Yvonne Rolzhausen

Yvonne Rolzhausen is the research chief at The Atlantic.
  • How to Fact Check The Atlantic

    Darren Staples / Reuters

    This article is edited from a story shared exclusively with members of The Masthead, the membership program from The Atlantic (find out more). Atlantic fact-checking editor Yvonne Rolzhausen walks us through her fact-checking routine, a process that continues, sometimes for months, until she and her team have confirmed every last line.

    In a world where misinformation thrives and basic editorial standards are often jettisoned as unnecessary expenses, fact-checkers can sometimes feel like an endangered species. But The Atlantic is dedicated to accuracy and truth—and therefore to rigorous fact-checking. Our pieces seek to be thought-provoking and interesting—but to be truly insightful, they must be right.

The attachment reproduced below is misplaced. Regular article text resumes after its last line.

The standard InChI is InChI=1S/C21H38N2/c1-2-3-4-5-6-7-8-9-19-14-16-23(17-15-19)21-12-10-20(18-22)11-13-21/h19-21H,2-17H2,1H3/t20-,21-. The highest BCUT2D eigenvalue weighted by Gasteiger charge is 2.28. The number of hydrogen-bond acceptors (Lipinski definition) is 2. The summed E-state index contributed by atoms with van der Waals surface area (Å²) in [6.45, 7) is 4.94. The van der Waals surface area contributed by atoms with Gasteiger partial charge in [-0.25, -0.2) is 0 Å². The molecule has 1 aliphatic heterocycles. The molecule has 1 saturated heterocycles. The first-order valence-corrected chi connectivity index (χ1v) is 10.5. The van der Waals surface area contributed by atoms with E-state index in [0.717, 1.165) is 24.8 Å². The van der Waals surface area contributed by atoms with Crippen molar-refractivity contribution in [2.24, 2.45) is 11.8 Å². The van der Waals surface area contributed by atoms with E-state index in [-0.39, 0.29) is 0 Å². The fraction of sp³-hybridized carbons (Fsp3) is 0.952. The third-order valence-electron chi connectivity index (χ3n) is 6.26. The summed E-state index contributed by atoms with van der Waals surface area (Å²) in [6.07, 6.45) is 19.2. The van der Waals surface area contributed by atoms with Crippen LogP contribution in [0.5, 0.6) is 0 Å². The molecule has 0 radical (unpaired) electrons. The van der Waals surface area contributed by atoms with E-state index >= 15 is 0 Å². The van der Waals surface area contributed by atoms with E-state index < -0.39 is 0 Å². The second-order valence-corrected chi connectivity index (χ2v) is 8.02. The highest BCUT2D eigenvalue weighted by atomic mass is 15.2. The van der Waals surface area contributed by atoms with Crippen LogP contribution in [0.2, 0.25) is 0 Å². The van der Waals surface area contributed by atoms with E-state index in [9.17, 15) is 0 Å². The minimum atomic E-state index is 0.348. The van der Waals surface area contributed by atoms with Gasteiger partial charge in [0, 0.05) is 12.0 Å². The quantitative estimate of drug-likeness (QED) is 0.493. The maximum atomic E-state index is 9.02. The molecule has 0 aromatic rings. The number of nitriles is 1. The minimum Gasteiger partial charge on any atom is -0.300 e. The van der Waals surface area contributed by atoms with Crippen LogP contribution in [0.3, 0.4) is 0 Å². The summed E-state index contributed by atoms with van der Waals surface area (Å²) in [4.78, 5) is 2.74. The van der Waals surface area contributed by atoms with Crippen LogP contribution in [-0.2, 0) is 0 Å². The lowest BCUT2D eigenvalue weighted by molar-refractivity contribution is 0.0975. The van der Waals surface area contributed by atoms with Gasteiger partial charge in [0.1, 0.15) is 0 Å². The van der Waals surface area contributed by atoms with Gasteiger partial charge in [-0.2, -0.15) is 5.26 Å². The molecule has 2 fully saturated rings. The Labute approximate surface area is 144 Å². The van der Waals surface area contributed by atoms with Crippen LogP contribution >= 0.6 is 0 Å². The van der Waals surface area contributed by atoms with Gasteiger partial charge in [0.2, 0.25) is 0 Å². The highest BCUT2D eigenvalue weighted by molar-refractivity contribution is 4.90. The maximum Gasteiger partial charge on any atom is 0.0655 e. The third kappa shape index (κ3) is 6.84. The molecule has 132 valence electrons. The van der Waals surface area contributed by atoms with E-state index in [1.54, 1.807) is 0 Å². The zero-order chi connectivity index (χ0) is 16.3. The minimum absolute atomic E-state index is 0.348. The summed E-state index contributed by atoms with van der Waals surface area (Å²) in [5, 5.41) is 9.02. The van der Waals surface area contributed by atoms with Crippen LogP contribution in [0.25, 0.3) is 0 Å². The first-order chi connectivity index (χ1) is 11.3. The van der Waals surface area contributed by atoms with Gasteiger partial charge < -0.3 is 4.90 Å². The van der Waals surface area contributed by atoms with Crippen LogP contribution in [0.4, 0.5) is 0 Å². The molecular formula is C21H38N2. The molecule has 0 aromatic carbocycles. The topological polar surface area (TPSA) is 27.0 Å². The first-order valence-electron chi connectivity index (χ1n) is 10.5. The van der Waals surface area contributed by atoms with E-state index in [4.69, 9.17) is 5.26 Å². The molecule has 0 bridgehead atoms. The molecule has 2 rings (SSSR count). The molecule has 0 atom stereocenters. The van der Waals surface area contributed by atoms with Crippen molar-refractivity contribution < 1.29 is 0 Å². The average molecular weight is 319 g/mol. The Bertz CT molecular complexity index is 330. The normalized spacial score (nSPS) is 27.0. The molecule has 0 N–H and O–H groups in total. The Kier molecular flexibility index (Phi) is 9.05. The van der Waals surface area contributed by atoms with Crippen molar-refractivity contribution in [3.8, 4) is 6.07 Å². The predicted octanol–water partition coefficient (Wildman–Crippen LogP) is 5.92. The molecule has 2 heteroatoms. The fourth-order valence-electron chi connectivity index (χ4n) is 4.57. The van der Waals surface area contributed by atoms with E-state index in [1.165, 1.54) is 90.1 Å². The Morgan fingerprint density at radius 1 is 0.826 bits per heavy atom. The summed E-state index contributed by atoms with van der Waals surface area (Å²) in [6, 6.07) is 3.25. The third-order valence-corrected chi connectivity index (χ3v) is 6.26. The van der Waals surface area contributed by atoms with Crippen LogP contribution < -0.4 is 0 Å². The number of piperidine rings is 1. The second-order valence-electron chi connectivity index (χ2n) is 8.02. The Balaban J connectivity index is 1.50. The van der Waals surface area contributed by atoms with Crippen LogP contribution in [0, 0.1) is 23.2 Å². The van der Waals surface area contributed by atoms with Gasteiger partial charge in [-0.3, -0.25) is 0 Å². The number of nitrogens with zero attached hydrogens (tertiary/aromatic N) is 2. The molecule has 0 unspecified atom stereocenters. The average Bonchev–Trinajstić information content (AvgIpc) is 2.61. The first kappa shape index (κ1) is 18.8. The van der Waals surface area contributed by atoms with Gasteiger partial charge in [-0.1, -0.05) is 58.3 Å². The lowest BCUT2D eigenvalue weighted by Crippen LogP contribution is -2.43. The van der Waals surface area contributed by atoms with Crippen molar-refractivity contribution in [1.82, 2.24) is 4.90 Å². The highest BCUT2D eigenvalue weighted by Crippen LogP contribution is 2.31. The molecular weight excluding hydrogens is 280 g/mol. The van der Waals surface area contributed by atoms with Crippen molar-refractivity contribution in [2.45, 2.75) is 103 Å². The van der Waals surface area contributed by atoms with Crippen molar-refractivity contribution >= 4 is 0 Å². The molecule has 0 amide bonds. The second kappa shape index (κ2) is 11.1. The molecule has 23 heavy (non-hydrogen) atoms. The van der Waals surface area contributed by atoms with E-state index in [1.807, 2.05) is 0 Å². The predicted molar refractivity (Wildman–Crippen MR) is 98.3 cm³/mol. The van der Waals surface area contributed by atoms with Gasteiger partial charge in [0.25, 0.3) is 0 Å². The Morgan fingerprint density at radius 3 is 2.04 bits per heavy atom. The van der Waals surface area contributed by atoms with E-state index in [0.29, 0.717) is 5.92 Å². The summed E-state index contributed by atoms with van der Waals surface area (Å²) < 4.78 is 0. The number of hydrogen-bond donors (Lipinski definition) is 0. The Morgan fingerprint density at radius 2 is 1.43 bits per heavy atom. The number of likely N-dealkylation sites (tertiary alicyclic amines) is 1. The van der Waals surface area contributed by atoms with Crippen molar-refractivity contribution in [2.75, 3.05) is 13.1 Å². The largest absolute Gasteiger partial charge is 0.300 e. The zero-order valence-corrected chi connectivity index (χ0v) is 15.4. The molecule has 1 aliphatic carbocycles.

Checkers verify every fact published in our magazine, from specific details and quotes to larger generalities. We think about a piece on a variety of levels: Are the basic facts correct? Are the facts underlying various opinions correct? And, finally, do they all fit together into a comprehensive and solid argument? We go word by word, line by line. For an intensively-reported piece, I might have dozens of sources to contact and hundreds of questions for an author. The process can take anywhere from a few hours (for a very short article) to weeks or even months (for a complex, legally-fraught one).

  • Darren Staples / Reuters

    How to Fact Check The Atlantic

    “Our pieces seek to be thought-provoking and interesting, but to be truly insightful, they must be right.”

  • The Bald Truth

    How to diplomatically pry into people's lives

  • A Conversation to Remember

  • Seeking Truth From Facts

    Fact checking for a magazine is like taking crash courses in everything from illegal immigration to Wilt Chamberlain's sex life